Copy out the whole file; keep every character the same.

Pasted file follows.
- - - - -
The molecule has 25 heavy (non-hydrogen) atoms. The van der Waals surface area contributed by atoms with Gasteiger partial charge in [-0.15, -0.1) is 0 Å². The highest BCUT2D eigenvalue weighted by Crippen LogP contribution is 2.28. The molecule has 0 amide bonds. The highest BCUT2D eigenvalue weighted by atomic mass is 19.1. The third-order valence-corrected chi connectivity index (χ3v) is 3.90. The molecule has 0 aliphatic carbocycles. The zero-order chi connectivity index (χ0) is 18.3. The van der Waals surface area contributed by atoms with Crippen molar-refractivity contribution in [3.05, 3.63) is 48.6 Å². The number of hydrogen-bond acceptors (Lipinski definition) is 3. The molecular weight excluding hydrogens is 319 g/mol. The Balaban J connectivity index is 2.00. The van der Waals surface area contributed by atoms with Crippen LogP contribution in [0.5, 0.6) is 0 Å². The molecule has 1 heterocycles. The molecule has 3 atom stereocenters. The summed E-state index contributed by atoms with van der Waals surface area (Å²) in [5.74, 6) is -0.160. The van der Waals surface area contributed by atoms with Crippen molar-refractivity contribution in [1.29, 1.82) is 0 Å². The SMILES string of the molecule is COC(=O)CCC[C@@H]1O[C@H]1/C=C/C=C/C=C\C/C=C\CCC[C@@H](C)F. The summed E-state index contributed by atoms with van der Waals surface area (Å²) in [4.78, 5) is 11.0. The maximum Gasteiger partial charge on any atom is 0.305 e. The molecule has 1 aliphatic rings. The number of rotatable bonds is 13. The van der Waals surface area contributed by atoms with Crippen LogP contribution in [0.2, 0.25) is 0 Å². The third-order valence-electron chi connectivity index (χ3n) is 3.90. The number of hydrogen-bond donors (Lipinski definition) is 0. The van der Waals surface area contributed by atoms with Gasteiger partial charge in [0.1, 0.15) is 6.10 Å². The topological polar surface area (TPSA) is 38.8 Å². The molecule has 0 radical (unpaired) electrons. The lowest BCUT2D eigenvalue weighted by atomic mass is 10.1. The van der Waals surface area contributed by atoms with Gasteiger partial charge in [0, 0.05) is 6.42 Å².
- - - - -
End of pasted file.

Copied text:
The molecule has 25 heavy (non-hydrogen) atoms. The van der Waals surface area contributed by atoms with Gasteiger partial charge in [-0.15, -0.1) is 0 Å². The highest BCUT2D eigenvalue weighted by Crippen LogP contribution is 2.28. The molecule has 0 amide bonds. The highest BCUT2D eigenvalue weighted by atomic mass is 19.1. The third-order valence-corrected chi connectivity index (χ3v) is 3.90. The molecule has 0 aliphatic carbocycles. The zero-order chi connectivity index (χ0) is 18.3. The van der Waals surface area contributed by atoms with Crippen molar-refractivity contribution in [3.05, 3.63) is 48.6 Å². The number of hydrogen-bond acceptors (Lipinski definition) is 3. The molecular weight excluding hydrogens is 319 g/mol. The Balaban J connectivity index is 2.00. The van der Waals surface area contributed by atoms with Crippen LogP contribution in [0.5, 0.6) is 0 Å². The molecule has 1 heterocycles. The molecule has 3 atom stereocenters. The summed E-state index contributed by atoms with van der Waals surface area (Å²) in [5.74, 6) is -0.160. The van der Waals surface area contributed by atoms with Crippen molar-refractivity contribution in [1.29, 1.82) is 0 Å². The SMILES string of the molecule is COC(=O)CCC[C@@H]1O[C@H]1/C=C/C=C/C=C\C/C=C\CCC[C@@H](C)F. The summed E-state index contributed by atoms with van der Waals surface area (Å²) in [4.78, 5) is 11.0. The maximum Gasteiger partial charge on any atom is 0.305 e. The molecule has 1 aliphatic rings. The number of rotatable bonds is 13. The van der Waals surface area contributed by atoms with Crippen LogP contribution in [0.2, 0.25) is 0 Å². The third-order valence-electron chi connectivity index (χ3n) is 3.90. The number of hydrogen-bond donors (Lipinski definition) is 0. The van der Waals surface area contributed by atoms with Gasteiger partial charge in [0.1, 0.15) is 6.10 Å². The topological polar surface area (TPSA) is 38.8 Å². The molecule has 0 radical (unpaired) electrons. The lowest BCUT2D eigenvalue weighted by atomic mass is 10.1. The van der Waals surface area contributed by atoms with Gasteiger partial charge in [0, 0.05) is 6.42 Å².